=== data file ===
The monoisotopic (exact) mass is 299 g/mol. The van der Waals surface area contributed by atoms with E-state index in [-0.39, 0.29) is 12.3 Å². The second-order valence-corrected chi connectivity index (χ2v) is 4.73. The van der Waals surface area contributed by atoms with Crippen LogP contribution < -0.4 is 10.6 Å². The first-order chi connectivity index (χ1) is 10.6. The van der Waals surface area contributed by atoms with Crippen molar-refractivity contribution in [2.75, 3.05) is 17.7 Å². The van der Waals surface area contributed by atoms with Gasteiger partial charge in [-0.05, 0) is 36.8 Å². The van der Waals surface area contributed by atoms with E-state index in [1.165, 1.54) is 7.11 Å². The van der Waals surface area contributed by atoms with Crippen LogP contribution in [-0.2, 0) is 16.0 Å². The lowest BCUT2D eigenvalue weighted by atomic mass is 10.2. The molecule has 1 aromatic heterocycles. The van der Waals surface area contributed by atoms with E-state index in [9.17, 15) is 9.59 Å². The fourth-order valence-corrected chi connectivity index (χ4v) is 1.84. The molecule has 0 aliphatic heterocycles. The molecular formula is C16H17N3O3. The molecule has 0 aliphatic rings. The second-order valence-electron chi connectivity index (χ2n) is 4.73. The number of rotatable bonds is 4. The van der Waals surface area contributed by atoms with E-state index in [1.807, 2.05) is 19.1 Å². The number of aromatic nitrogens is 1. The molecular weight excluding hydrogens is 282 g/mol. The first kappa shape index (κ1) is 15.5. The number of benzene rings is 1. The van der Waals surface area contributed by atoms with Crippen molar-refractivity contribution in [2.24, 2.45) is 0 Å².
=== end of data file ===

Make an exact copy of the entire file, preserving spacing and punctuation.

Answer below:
The monoisotopic (exact) mass is 299 g/mol. The van der Waals surface area contributed by atoms with E-state index in [-0.39, 0.29) is 12.3 Å². The second-order valence-corrected chi connectivity index (χ2v) is 4.73. The van der Waals surface area contributed by atoms with Crippen LogP contribution < -0.4 is 10.6 Å². The first-order chi connectivity index (χ1) is 10.6. The van der Waals surface area contributed by atoms with Crippen molar-refractivity contribution in [2.75, 3.05) is 17.7 Å². The van der Waals surface area contributed by atoms with Gasteiger partial charge in [-0.05, 0) is 36.8 Å². The van der Waals surface area contributed by atoms with E-state index in [1.165, 1.54) is 7.11 Å². The van der Waals surface area contributed by atoms with Crippen LogP contribution in [-0.2, 0) is 16.0 Å². The lowest BCUT2D eigenvalue weighted by atomic mass is 10.2. The molecule has 1 aromatic heterocycles. The van der Waals surface area contributed by atoms with E-state index in [9.17, 15) is 9.59 Å². The fourth-order valence-corrected chi connectivity index (χ4v) is 1.84. The molecule has 0 aliphatic heterocycles. The molecular formula is C16H17N3O3. The molecule has 0 aliphatic rings. The second-order valence-electron chi connectivity index (χ2n) is 4.73. The number of rotatable bonds is 4. The van der Waals surface area contributed by atoms with E-state index in [1.807, 2.05) is 19.1 Å². The number of aromatic nitrogens is 1. The molecular weight excluding hydrogens is 282 g/mol. The first kappa shape index (κ1) is 15.5. The number of benzene rings is 1. The van der Waals surface area contributed by atoms with Crippen molar-refractivity contribution in [2.24, 2.45) is 0 Å².